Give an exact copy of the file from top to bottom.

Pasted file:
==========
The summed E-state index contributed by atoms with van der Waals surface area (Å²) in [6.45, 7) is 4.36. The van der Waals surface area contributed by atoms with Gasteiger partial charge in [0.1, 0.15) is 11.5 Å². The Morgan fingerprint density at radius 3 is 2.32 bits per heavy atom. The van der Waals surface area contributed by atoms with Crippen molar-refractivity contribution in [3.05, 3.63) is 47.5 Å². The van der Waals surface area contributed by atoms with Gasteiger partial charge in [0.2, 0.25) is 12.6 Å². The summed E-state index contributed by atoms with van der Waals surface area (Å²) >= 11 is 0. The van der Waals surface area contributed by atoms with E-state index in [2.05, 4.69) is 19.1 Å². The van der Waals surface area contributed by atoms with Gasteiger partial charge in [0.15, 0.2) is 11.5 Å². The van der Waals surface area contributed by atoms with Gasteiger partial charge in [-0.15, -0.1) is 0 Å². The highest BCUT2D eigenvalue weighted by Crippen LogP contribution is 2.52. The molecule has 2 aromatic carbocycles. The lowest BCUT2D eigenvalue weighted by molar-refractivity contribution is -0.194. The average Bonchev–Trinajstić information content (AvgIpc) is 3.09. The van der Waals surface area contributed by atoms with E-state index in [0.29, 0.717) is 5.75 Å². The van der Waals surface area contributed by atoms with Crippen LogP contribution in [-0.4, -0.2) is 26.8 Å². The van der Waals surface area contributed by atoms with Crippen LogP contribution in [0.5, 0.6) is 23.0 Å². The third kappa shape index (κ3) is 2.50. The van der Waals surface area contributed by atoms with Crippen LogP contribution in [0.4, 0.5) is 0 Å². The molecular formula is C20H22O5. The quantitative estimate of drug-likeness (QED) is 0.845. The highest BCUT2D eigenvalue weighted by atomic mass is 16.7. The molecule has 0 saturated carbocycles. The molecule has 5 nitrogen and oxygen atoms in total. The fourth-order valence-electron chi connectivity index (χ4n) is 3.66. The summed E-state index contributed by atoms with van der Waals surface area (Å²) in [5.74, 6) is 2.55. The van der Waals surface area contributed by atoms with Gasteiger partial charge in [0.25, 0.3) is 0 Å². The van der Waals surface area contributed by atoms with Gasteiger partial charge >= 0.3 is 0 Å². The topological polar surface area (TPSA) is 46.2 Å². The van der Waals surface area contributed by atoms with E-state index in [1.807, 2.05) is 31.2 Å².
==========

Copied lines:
The summed E-state index contributed by atoms with van der Waals surface area (Å²) in [6.45, 7) is 4.36. The van der Waals surface area contributed by atoms with Gasteiger partial charge in [0.1, 0.15) is 11.5 Å². The Morgan fingerprint density at radius 3 is 2.32 bits per heavy atom. The van der Waals surface area contributed by atoms with Crippen molar-refractivity contribution in [3.05, 3.63) is 47.5 Å². The van der Waals surface area contributed by atoms with Gasteiger partial charge in [0.2, 0.25) is 12.6 Å². The summed E-state index contributed by atoms with van der Waals surface area (Å²) >= 11 is 0. The van der Waals surface area contributed by atoms with E-state index in [2.05, 4.69) is 19.1 Å². The van der Waals surface area contributed by atoms with Gasteiger partial charge in [0.15, 0.2) is 11.5 Å². The van der Waals surface area contributed by atoms with Gasteiger partial charge in [-0.15, -0.1) is 0 Å². The highest BCUT2D eigenvalue weighted by Crippen LogP contribution is 2.52. The molecule has 2 aromatic carbocycles. The lowest BCUT2D eigenvalue weighted by molar-refractivity contribution is -0.194. The average Bonchev–Trinajstić information content (AvgIpc) is 3.09. The van der Waals surface area contributed by atoms with E-state index in [0.29, 0.717) is 5.75 Å². The van der Waals surface area contributed by atoms with Crippen LogP contribution in [-0.4, -0.2) is 26.8 Å². The van der Waals surface area contributed by atoms with Crippen LogP contribution in [0.5, 0.6) is 23.0 Å². The third kappa shape index (κ3) is 2.50. The van der Waals surface area contributed by atoms with Crippen LogP contribution in [0.4, 0.5) is 0 Å². The molecular formula is C20H22O5. The quantitative estimate of drug-likeness (QED) is 0.845. The highest BCUT2D eigenvalue weighted by atomic mass is 16.7. The molecule has 0 saturated carbocycles. The molecule has 5 nitrogen and oxygen atoms in total. The fourth-order valence-electron chi connectivity index (χ4n) is 3.66. The summed E-state index contributed by atoms with van der Waals surface area (Å²) in [5.74, 6) is 2.55. The van der Waals surface area contributed by atoms with Gasteiger partial charge in [0.25, 0.3) is 0 Å². The van der Waals surface area contributed by atoms with Gasteiger partial charge >= 0.3 is 0 Å². The topological polar surface area (TPSA) is 46.2 Å². The van der Waals surface area contributed by atoms with E-state index in [1.807, 2.05) is 31.2 Å².